Your matriculation party was the bomb! It was just so tight that your peeps and goons just couldn’t stop talking about it for weeks. Your matric pictures flooded the Facebook sphere. It garnered the most active discussions on Twitter among your friends. BBM DPs were awash with your colourful matric pictures. Instagram even brought them far more to life by adding that exotic gloss that only those very few suavely designed Apps can possibly pull off, to make you look like those superstars you see on HELLO! Magazine, on E! Online or on MTV with the verve and poise that would be simply unrivalled any day….

 

Then, the classes begin. Fun time is here! Or so you had thought at the very outset. Then, you were blown out of the water by the seismic shocks of disappointment and disbelief in what the system was capable of actually offering vis-à-vis the very high lofty expectations you had surreptitiously bellied inside, up until this very currency of time. The classrooms are just a complete joke! The buildings are not only grossly dilapidated but feistily cursed with a plethora of meandering crevices crisscrossing every nook and cranny of the walls which have somewhat conspired to provide the perfect indoor sanctuary for all sorts of assorted insects and crawlers in the zoological kingdom to fester with sheer aplomb. Worse still, the classes are just plain stuffy with two hundred pairs of ever active nostrils snorting out, without restriction, an avalanche of carbon emissions capable of snowballing the indoor temperature levels upwards in leaps and bounds! It is pointless complaining that there are no fans, let alone air conditioners, as there is just no power to propel them in the first instance. What about having generators? Hmmm…that’s like looking for a polar bear in the Sahara!

 

 It’s time to shelve the truckload of uncontrollable issues in the classroom environment and just find a way to enjoy the reason you are here in the first place. Ah, the lectures! Unfortunately, there is very little joy to be found in that space too. The lectures are just plain bland. In fact, the lecturers are some bunch of old fools who lack, in every sense of the word, the creativity and imaginative power of modern day education where fun is just supposed to be deeply embedded as an integral part of the total experience.

 

Well, it’s time to drift away and find something more fun to do in this heat. You raise your head up and out of the blue, your aerial satellite frantically picks up an unusual signal from outer space. Wow! What a site! That babe is cute. I bet you didn’t notice her all this while. Well, the class won’t be that bad after all with such a paragon of beauty who will be here to save the day for the next couple of years. Wow, her smile is so charming that it could easily freeze time! Damn, she is voluptuous. Just check out her onshore-offshore dichotomized features. Whew! The already hot temperature in the classroom may just have increased by another 5-7 degrees! You think about it again. Yeah, this may just be the reason you are here. To find her and make her your own! Damn those boring lectures. Damn that lecturer; that epitome of staleness. You are intelligent. You are smart. You did it in high school. So, what’s the biggie? You will do it again. You can study and assimilate and blast those exams. For now, you have finally found a new hobby: a new adventure with loads of fun hidden along its mysterious path. Something really close and surreal, yet feels magically out of this world. This is it. You will hunt her into any hole there is on this planet and break all the China walls on your path to finally decoding the password to her heart!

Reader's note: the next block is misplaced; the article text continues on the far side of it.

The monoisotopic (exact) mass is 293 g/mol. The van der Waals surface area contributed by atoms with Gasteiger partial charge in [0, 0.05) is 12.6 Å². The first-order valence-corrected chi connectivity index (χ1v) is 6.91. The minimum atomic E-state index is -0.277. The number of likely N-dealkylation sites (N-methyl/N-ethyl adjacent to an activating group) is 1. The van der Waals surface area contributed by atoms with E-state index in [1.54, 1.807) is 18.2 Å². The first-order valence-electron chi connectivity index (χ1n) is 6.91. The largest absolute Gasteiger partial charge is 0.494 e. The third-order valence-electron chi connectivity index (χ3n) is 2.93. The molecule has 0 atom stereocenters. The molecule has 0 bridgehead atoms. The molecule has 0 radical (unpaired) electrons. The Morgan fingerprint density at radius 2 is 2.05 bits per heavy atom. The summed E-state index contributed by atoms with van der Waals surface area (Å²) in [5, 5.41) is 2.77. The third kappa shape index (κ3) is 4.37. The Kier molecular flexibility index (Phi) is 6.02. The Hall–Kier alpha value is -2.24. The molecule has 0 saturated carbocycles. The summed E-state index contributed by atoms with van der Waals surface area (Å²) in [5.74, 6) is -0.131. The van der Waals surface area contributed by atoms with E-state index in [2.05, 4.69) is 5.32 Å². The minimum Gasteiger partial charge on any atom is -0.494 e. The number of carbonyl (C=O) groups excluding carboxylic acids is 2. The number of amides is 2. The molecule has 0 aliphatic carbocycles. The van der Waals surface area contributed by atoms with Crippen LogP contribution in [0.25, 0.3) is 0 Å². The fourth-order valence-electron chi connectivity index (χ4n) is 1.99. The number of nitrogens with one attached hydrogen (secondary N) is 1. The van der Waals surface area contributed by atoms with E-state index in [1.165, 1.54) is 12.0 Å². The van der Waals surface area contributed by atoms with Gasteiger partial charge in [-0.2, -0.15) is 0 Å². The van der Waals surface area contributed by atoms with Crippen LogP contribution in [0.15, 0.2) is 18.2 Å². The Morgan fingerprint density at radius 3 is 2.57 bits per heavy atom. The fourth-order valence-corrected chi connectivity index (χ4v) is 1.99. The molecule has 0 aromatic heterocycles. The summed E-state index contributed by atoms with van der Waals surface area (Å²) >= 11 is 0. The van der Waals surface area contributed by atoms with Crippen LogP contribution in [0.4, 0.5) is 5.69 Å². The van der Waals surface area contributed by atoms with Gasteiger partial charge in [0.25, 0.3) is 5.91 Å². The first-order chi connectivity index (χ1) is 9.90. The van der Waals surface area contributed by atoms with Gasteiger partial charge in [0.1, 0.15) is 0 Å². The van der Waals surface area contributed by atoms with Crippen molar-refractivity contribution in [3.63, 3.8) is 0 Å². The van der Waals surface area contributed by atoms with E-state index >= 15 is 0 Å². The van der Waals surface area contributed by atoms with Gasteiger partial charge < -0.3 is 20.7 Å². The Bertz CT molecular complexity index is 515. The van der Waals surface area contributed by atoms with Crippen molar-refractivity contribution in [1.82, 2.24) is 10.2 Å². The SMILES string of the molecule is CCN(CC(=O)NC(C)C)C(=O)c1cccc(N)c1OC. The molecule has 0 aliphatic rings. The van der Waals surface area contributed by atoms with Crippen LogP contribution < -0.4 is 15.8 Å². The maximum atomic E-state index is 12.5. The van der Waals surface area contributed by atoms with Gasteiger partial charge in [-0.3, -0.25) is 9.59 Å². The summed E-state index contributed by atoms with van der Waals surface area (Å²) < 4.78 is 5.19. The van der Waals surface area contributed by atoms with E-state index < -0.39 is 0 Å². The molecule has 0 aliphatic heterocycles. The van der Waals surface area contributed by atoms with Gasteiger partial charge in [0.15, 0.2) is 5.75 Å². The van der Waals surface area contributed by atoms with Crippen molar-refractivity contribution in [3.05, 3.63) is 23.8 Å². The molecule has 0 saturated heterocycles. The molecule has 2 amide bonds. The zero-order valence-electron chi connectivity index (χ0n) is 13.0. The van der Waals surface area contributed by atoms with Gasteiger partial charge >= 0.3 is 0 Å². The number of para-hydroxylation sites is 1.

The Illusions of the First Year in College - Part One

 

Illusions of the first yr in school

 

By Isaac Audu-Usman

 

 

The excitement that builds up in our minds immediately after those five or six years of being condemned to putting on bland, unsavory uniforms almost every single day of the week can be so exhilarating that most students who are just on the verge of blowing a goodbye kiss to high school, often find themselves basking in the euphoria of unfettered joy. Whew!! What a relief! You just can’t imagine that hot molten magma that is bubbling down below, filled with the knowledge that you don’t have to frantically rush to make the 8am cut-off for resumption, no more school lashes, no more assorted blend of school chores and punishment, and the big one: the fact that you are now considered ripe enough to venture into the next level, the adventure of being finally set free to attend the university! Over the moon!

 

Then, depending on your academic clout, as well as your fate in the draw of luck, you find yourself in the university even before you have barely recovered fully from the escapades of after-high-school loafing! ‘It can’t get any better’, you whisper mischievously to yourself. Now you can brandish your new identity: ‘I am a student of Engineering at the prestigious University of Lagos’. Congratulations! What a great achievement! More power to your elbow indeed. You just can’t help falling in love with the ambience and sophistication of your new world: the campus environment. It seems your life has just been well scripted by some invisible being, who watches attentively from some mysterious ivory tower of elephant tusk, to the finest of details. Your level has changed astronomically to the point that you are the envy and hottest gist among your high school mates.